The importance of implementing an institutional-quality infrastructure for Marketplace Loan Funds


[Editor’s note: This is a guest post from Jeremy Christensen, Director of Private Fund Custody and Meg Zwick, Director of Alternative Custody Services from Millennium Trust Company. Millennium Trust Company is a bronze sponsor and will be in attendance at LendIt USA 2015 on April 13-15. In this post, they talk about the importance of implementing an institutional-quality infrastructure for marketplace lending loans.]


For a lot of the folks involved in the marketplace lending industry, last year’s Lending Club IPO was a watershed moment. The industry had ‘arrived’. No longer viewed as a fringe business idea but a mainstream success, marketplace lending is continuing its evolution. For some of us (largely service providers), the watershed moment actually happened back in 2008 & 2009, when both Lending Club and Prosper reopened after registering with the SEC. Not only did this signal a maturing industry and set the stage for further institutionalization, but with SEC registration, came the need for a more ‘institutional-quality’ mindset. Innovation tempered by a need to meet regulatory requirements and focus on operational soundness.


Not only did lending platforms begin registering as advisors with the SEC, but the loans themselves were now being registered as securities. Individual investors were already exploring ways to invest in these loans, putting the ‘peer’ in ‘peer-to-peer’ lending (often via self-directed IRAs or standard taxable accounts), and interest from institutional investors and other registered investment advisors (RIAs) accelerated.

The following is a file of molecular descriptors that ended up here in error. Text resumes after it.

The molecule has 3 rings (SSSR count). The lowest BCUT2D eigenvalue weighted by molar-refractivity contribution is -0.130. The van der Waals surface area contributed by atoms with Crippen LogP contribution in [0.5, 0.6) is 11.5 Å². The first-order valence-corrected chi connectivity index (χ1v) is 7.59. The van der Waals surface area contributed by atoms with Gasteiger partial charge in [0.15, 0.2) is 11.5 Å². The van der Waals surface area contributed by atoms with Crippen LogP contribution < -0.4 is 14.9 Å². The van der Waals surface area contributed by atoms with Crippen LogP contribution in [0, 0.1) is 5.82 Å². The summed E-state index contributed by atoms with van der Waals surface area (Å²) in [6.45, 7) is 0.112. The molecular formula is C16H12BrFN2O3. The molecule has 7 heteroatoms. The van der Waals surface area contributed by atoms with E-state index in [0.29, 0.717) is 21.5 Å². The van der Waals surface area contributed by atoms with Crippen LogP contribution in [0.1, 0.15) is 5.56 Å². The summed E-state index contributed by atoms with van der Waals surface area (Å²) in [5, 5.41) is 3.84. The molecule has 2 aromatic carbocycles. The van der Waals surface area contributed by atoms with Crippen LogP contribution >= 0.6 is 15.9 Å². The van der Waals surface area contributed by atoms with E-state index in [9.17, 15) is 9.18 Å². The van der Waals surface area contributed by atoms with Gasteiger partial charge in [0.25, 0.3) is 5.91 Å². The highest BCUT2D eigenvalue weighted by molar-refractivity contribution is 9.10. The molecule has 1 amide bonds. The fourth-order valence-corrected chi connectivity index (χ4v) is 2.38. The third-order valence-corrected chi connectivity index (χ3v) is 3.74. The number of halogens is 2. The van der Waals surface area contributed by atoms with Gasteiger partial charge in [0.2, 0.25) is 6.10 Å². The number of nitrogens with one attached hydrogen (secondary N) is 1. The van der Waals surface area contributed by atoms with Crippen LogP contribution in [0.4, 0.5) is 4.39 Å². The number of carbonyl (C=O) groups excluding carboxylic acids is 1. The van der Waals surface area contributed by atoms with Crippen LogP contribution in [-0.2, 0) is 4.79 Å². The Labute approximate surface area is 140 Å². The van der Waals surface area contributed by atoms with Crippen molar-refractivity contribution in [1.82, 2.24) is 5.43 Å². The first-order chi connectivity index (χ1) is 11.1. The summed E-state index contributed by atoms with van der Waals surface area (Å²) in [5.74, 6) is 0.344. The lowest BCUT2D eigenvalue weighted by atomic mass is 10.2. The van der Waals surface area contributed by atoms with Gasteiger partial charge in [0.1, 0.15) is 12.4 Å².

It didn’t take long for investment managers to begin structuring private funds or separately managed accounts (SMAs) that invest in marketplace loans, and the first securitizations of these loans occurred roughly one year ago. All signs of a developing asset class; and for fixed income or high-yield investors, a short leap from the types of investments in which they are already well versed. More recently, investors have been exploring opportunities to further diversify their marketplace loan holdings by not only spreading their investment risk across multiple platforms and credit qualities but across regions as well.


In order to take advantage of the opportunities this emerging asset class may offer, fund managers need to focus on more than the strategies they intend to execute. They need to consider how to effectively structure their funds and organizations in ways that address both increasing regulation and investors’ concerns about the safekeeping of assets. To paraphrase something we’ve heard from clients on multiple occasions, custodians provide an essential service you don’t know you need, until you find out you need it. And from our perspective, it is better you find out that you need a custodian for your investments from us, rather than the SEC, during an examination.


In recent years, an outbreak of issues related to RIAs  misunderstandings about the SEC Custody Rule has landed some advisors in the headlines. The problem has been so pronounced that the SEC issued a Risk Alert in March 2013 related to compliance with the SEC Custody Rule. It put RIAs on notice. The SEC Office of Compliance Inspections and Examinations announced it had found significant deficiencies in custody-related issues at more than one-third of the firms it had examined. Custody continues to be a priority for SEC examiners this year.

In some cases, investment advisors ran into trouble because they thought that the functions performed by their administrators satisfied the requirements of the Custody Rule when, in fact, they did not.